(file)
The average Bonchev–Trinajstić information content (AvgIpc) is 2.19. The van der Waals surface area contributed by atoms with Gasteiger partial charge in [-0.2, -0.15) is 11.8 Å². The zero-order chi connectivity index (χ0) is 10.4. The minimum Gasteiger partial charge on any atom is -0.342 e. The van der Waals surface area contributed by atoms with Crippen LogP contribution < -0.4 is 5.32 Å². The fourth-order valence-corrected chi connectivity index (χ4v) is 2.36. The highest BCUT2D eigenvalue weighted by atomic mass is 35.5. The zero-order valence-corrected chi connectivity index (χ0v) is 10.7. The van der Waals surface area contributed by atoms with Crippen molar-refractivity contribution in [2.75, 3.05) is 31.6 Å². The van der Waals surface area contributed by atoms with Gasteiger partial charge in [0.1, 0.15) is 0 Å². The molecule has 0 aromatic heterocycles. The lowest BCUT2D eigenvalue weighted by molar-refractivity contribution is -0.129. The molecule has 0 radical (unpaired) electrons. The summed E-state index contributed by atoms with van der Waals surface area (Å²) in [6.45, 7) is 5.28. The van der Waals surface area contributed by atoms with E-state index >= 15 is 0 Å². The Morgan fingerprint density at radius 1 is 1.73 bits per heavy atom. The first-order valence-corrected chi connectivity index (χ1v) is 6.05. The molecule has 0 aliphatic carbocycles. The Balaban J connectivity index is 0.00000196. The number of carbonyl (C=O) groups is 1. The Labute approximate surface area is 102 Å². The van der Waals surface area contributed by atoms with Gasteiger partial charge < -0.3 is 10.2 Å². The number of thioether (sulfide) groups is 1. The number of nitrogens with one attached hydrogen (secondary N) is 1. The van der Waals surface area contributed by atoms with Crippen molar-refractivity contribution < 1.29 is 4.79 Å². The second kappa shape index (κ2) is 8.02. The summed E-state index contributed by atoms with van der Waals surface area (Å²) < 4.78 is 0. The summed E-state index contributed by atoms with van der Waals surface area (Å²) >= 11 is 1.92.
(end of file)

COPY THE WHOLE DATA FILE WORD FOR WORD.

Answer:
The average Bonchev–Trinajstić information content (AvgIpc) is 2.19. The van der Waals surface area contributed by atoms with Gasteiger partial charge in [-0.2, -0.15) is 11.8 Å². The zero-order chi connectivity index (χ0) is 10.4. The minimum Gasteiger partial charge on any atom is -0.342 e. The van der Waals surface area contributed by atoms with Crippen LogP contribution < -0.4 is 5.32 Å². The fourth-order valence-corrected chi connectivity index (χ4v) is 2.36. The highest BCUT2D eigenvalue weighted by atomic mass is 35.5. The zero-order valence-corrected chi connectivity index (χ0v) is 10.7. The van der Waals surface area contributed by atoms with Crippen molar-refractivity contribution in [2.75, 3.05) is 31.6 Å². The van der Waals surface area contributed by atoms with Gasteiger partial charge in [0.1, 0.15) is 0 Å². The molecule has 0 aromatic heterocycles. The lowest BCUT2D eigenvalue weighted by molar-refractivity contribution is -0.129. The molecule has 0 radical (unpaired) electrons. The summed E-state index contributed by atoms with van der Waals surface area (Å²) in [6.45, 7) is 5.28. The van der Waals surface area contributed by atoms with E-state index >= 15 is 0 Å². The Morgan fingerprint density at radius 1 is 1.73 bits per heavy atom. The first-order valence-corrected chi connectivity index (χ1v) is 6.05. The molecule has 0 aliphatic carbocycles. The Balaban J connectivity index is 0.00000196. The number of carbonyl (C=O) groups is 1. The Labute approximate surface area is 102 Å². The van der Waals surface area contributed by atoms with Gasteiger partial charge < -0.3 is 10.2 Å². The number of thioether (sulfide) groups is 1. The number of nitrogens with one attached hydrogen (secondary N) is 1. The van der Waals surface area contributed by atoms with Crippen molar-refractivity contribution < 1.29 is 4.79 Å². The second kappa shape index (κ2) is 8.02. The summed E-state index contributed by atoms with van der Waals surface area (Å²) < 4.78 is 0. The summed E-state index contributed by atoms with van der Waals surface area (Å²) >= 11 is 1.92.